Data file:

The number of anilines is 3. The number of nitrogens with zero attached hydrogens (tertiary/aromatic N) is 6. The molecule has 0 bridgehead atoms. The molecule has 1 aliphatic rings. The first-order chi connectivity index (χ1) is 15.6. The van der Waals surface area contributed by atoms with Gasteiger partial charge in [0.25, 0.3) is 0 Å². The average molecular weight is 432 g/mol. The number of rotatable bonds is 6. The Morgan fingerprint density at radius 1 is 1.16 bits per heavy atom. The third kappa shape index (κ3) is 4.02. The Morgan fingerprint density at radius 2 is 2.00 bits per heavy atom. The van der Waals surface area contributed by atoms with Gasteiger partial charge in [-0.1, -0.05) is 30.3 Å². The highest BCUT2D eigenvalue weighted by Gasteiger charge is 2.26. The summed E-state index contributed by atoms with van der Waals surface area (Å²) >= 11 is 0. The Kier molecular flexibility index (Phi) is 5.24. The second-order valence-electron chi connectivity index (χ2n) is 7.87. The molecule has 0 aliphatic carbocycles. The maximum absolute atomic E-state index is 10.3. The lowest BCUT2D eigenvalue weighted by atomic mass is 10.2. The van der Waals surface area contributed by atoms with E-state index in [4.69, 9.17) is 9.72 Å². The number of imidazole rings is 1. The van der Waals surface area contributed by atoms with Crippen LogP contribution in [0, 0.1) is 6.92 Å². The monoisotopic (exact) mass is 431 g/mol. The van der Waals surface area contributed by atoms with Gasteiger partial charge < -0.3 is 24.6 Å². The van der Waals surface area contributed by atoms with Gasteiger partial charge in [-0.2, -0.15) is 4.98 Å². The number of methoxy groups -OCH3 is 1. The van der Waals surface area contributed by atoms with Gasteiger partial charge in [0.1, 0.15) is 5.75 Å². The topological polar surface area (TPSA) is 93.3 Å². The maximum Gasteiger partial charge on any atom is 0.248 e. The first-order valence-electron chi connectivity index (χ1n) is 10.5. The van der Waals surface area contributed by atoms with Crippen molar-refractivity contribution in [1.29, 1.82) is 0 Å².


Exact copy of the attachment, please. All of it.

The number of anilines is 3. The number of nitrogens with zero attached hydrogens (tertiary/aromatic N) is 6. The molecule has 0 bridgehead atoms. The molecule has 1 aliphatic rings. The first-order chi connectivity index (χ1) is 15.6. The van der Waals surface area contributed by atoms with Gasteiger partial charge in [0.25, 0.3) is 0 Å². The average molecular weight is 432 g/mol. The number of rotatable bonds is 6. The Morgan fingerprint density at radius 1 is 1.16 bits per heavy atom. The third kappa shape index (κ3) is 4.02. The Morgan fingerprint density at radius 2 is 2.00 bits per heavy atom. The van der Waals surface area contributed by atoms with Gasteiger partial charge in [-0.1, -0.05) is 30.3 Å². The highest BCUT2D eigenvalue weighted by Gasteiger charge is 2.26. The summed E-state index contributed by atoms with van der Waals surface area (Å²) >= 11 is 0. The Kier molecular flexibility index (Phi) is 5.24. The second-order valence-electron chi connectivity index (χ2n) is 7.87. The molecule has 0 aliphatic carbocycles. The maximum absolute atomic E-state index is 10.3. The lowest BCUT2D eigenvalue weighted by atomic mass is 10.2. The van der Waals surface area contributed by atoms with E-state index in [4.69, 9.17) is 9.72 Å². The number of imidazole rings is 1. The van der Waals surface area contributed by atoms with Crippen LogP contribution in [0, 0.1) is 6.92 Å². The monoisotopic (exact) mass is 431 g/mol. The van der Waals surface area contributed by atoms with Gasteiger partial charge < -0.3 is 24.6 Å². The van der Waals surface area contributed by atoms with Gasteiger partial charge in [-0.2, -0.15) is 4.98 Å². The number of methoxy groups -OCH3 is 1. The van der Waals surface area contributed by atoms with Gasteiger partial charge in [0.1, 0.15) is 5.75 Å². The topological polar surface area (TPSA) is 93.3 Å². The maximum Gasteiger partial charge on any atom is 0.248 e. The first-order valence-electron chi connectivity index (χ1n) is 10.5. The van der Waals surface area contributed by atoms with Crippen molar-refractivity contribution in [1.29, 1.82) is 0 Å².